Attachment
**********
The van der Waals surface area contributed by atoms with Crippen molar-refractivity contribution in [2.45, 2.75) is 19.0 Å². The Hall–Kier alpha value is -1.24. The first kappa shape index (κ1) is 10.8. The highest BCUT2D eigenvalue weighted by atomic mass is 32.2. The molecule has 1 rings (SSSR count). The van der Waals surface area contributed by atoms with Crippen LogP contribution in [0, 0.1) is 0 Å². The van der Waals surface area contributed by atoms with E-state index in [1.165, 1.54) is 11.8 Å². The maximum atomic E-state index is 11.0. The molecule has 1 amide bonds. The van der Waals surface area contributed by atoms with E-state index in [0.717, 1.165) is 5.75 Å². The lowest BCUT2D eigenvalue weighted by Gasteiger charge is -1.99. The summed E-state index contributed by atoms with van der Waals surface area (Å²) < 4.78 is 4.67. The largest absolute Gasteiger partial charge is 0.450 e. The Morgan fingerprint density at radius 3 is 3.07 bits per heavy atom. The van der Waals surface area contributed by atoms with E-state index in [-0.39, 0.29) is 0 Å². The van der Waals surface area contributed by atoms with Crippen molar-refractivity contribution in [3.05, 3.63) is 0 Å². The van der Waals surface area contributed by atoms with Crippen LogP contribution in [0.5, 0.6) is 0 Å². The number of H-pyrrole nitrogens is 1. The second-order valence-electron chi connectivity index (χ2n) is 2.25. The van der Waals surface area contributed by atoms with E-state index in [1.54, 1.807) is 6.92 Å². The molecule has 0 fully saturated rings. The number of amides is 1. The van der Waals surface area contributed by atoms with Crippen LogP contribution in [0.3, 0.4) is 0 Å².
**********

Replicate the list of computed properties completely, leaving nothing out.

The van der Waals surface area contributed by atoms with Crippen molar-refractivity contribution in [2.45, 2.75) is 19.0 Å². The Hall–Kier alpha value is -1.24. The first kappa shape index (κ1) is 10.8. The highest BCUT2D eigenvalue weighted by atomic mass is 32.2. The molecule has 1 rings (SSSR count). The van der Waals surface area contributed by atoms with Crippen LogP contribution in [0, 0.1) is 0 Å². The van der Waals surface area contributed by atoms with E-state index in [1.165, 1.54) is 11.8 Å². The maximum atomic E-state index is 11.0. The molecule has 1 amide bonds. The van der Waals surface area contributed by atoms with E-state index in [0.717, 1.165) is 5.75 Å². The lowest BCUT2D eigenvalue weighted by Gasteiger charge is -1.99. The summed E-state index contributed by atoms with van der Waals surface area (Å²) < 4.78 is 4.67. The largest absolute Gasteiger partial charge is 0.450 e. The Morgan fingerprint density at radius 3 is 3.07 bits per heavy atom. The van der Waals surface area contributed by atoms with E-state index in [-0.39, 0.29) is 0 Å². The van der Waals surface area contributed by atoms with Crippen molar-refractivity contribution in [3.05, 3.63) is 0 Å². The van der Waals surface area contributed by atoms with Crippen LogP contribution in [0.5, 0.6) is 0 Å². The number of H-pyrrole nitrogens is 1. The second-order valence-electron chi connectivity index (χ2n) is 2.25. The van der Waals surface area contributed by atoms with E-state index in [1.54, 1.807) is 6.92 Å². The molecule has 0 fully saturated rings. The number of amides is 1. The van der Waals surface area contributed by atoms with Crippen LogP contribution in [0.3, 0.4) is 0 Å².